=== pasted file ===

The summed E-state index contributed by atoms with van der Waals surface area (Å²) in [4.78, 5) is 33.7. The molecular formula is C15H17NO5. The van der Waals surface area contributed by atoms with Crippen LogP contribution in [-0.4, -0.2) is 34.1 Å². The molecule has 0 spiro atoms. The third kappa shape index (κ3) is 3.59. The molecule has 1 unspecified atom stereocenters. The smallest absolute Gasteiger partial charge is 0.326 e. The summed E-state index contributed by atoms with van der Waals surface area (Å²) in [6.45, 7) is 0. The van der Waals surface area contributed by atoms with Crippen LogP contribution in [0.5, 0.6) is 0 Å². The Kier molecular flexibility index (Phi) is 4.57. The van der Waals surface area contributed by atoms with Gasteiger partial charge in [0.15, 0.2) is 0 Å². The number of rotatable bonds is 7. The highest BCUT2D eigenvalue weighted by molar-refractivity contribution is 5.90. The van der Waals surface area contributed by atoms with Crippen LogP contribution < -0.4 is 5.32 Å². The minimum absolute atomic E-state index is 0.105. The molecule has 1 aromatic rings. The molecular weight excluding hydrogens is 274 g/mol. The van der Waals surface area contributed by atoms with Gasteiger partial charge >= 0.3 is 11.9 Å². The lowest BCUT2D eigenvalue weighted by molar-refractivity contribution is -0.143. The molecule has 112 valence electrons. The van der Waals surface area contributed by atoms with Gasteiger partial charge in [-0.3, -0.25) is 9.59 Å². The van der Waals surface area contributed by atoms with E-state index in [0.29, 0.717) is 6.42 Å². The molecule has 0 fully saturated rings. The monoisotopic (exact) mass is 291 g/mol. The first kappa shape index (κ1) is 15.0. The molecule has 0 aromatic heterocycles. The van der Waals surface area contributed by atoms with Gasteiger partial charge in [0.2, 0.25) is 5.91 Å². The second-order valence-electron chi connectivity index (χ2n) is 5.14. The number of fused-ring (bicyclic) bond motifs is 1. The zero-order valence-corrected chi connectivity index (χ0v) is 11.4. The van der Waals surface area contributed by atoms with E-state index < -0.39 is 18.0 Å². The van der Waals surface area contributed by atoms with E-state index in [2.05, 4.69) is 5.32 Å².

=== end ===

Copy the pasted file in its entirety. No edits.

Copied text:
The summed E-state index contributed by atoms with van der Waals surface area (Å²) in [4.78, 5) is 33.7. The molecular formula is C15H17NO5. The van der Waals surface area contributed by atoms with Crippen LogP contribution in [-0.4, -0.2) is 34.1 Å². The molecule has 0 spiro atoms. The third kappa shape index (κ3) is 3.59. The molecule has 1 unspecified atom stereocenters. The smallest absolute Gasteiger partial charge is 0.326 e. The summed E-state index contributed by atoms with van der Waals surface area (Å²) in [6.45, 7) is 0. The van der Waals surface area contributed by atoms with Crippen LogP contribution in [0.5, 0.6) is 0 Å². The Kier molecular flexibility index (Phi) is 4.57. The van der Waals surface area contributed by atoms with Gasteiger partial charge in [0.15, 0.2) is 0 Å². The number of rotatable bonds is 7. The highest BCUT2D eigenvalue weighted by molar-refractivity contribution is 5.90. The van der Waals surface area contributed by atoms with Crippen LogP contribution < -0.4 is 5.32 Å². The minimum absolute atomic E-state index is 0.105. The molecule has 1 aromatic rings. The molecular weight excluding hydrogens is 274 g/mol. The van der Waals surface area contributed by atoms with Gasteiger partial charge >= 0.3 is 11.9 Å². The lowest BCUT2D eigenvalue weighted by molar-refractivity contribution is -0.143. The molecule has 112 valence electrons. The van der Waals surface area contributed by atoms with Gasteiger partial charge in [-0.3, -0.25) is 9.59 Å². The van der Waals surface area contributed by atoms with E-state index in [0.29, 0.717) is 6.42 Å². The molecule has 0 fully saturated rings. The monoisotopic (exact) mass is 291 g/mol. The first kappa shape index (κ1) is 15.0. The molecule has 0 aromatic heterocycles. The van der Waals surface area contributed by atoms with Gasteiger partial charge in [0.2, 0.25) is 5.91 Å². The second-order valence-electron chi connectivity index (χ2n) is 5.14. The number of fused-ring (bicyclic) bond motifs is 1. The zero-order valence-corrected chi connectivity index (χ0v) is 11.4. The van der Waals surface area contributed by atoms with E-state index < -0.39 is 18.0 Å². The van der Waals surface area contributed by atoms with E-state index in [2.05, 4.69) is 5.32 Å².